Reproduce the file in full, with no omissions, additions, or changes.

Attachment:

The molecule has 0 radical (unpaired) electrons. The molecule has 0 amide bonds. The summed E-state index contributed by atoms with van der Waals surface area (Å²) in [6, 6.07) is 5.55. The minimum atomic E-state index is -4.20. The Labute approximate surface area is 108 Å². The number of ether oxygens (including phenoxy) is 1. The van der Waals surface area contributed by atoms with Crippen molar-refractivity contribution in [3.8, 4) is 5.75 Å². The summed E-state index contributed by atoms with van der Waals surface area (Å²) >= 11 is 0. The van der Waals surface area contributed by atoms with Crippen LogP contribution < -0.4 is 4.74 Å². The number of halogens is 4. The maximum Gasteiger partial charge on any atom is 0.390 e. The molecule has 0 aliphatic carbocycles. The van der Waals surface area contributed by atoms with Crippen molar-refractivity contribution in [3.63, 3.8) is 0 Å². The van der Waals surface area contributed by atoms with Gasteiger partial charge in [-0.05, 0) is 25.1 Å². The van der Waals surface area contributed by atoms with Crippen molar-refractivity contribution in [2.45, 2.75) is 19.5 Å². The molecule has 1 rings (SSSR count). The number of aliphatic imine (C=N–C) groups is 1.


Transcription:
The molecule has 0 radical (unpaired) electrons. The molecule has 0 amide bonds. The summed E-state index contributed by atoms with van der Waals surface area (Å²) in [6, 6.07) is 5.55. The minimum atomic E-state index is -4.20. The Labute approximate surface area is 108 Å². The number of ether oxygens (including phenoxy) is 1. The van der Waals surface area contributed by atoms with Crippen molar-refractivity contribution in [3.8, 4) is 5.75 Å². The summed E-state index contributed by atoms with van der Waals surface area (Å²) >= 11 is 0. The van der Waals surface area contributed by atoms with Crippen LogP contribution < -0.4 is 4.74 Å². The number of halogens is 4. The maximum Gasteiger partial charge on any atom is 0.390 e. The molecule has 0 aliphatic carbocycles. The van der Waals surface area contributed by atoms with Crippen molar-refractivity contribution in [3.63, 3.8) is 0 Å². The van der Waals surface area contributed by atoms with Gasteiger partial charge in [-0.05, 0) is 25.1 Å². The van der Waals surface area contributed by atoms with Crippen molar-refractivity contribution in [2.45, 2.75) is 19.5 Å². The molecule has 1 rings (SSSR count). The number of aliphatic imine (C=N–C) groups is 1.